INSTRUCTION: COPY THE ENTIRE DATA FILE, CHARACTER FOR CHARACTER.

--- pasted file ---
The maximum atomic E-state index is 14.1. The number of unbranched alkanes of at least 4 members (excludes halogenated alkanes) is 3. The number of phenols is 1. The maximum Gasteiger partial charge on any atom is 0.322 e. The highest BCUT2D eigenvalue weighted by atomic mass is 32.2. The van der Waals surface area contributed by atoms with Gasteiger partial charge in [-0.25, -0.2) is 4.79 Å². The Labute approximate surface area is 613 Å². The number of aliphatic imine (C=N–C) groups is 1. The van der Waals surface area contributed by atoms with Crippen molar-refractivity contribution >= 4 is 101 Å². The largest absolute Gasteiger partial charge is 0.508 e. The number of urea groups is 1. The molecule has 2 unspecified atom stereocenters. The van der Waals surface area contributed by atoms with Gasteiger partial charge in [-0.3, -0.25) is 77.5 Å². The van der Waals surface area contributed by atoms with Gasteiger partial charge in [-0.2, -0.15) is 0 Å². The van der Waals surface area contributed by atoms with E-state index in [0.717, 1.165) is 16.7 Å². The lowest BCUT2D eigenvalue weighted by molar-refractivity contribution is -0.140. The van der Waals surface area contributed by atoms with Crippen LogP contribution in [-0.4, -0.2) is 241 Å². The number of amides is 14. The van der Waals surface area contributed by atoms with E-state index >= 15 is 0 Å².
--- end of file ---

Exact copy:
The maximum atomic E-state index is 14.1. The number of unbranched alkanes of at least 4 members (excludes halogenated alkanes) is 3. The number of phenols is 1. The maximum Gasteiger partial charge on any atom is 0.322 e. The highest BCUT2D eigenvalue weighted by atomic mass is 32.2. The van der Waals surface area contributed by atoms with Gasteiger partial charge in [-0.25, -0.2) is 4.79 Å². The Labute approximate surface area is 613 Å². The number of aliphatic imine (C=N–C) groups is 1. The van der Waals surface area contributed by atoms with Crippen molar-refractivity contribution >= 4 is 101 Å². The largest absolute Gasteiger partial charge is 0.508 e. The number of urea groups is 1. The molecule has 2 unspecified atom stereocenters. The van der Waals surface area contributed by atoms with Gasteiger partial charge in [-0.3, -0.25) is 77.5 Å². The van der Waals surface area contributed by atoms with Gasteiger partial charge in [-0.2, -0.15) is 0 Å². The van der Waals surface area contributed by atoms with E-state index in [0.717, 1.165) is 16.7 Å². The lowest BCUT2D eigenvalue weighted by molar-refractivity contribution is -0.140. The van der Waals surface area contributed by atoms with Crippen LogP contribution in [-0.4, -0.2) is 241 Å². The number of amides is 14. The van der Waals surface area contributed by atoms with E-state index >= 15 is 0 Å².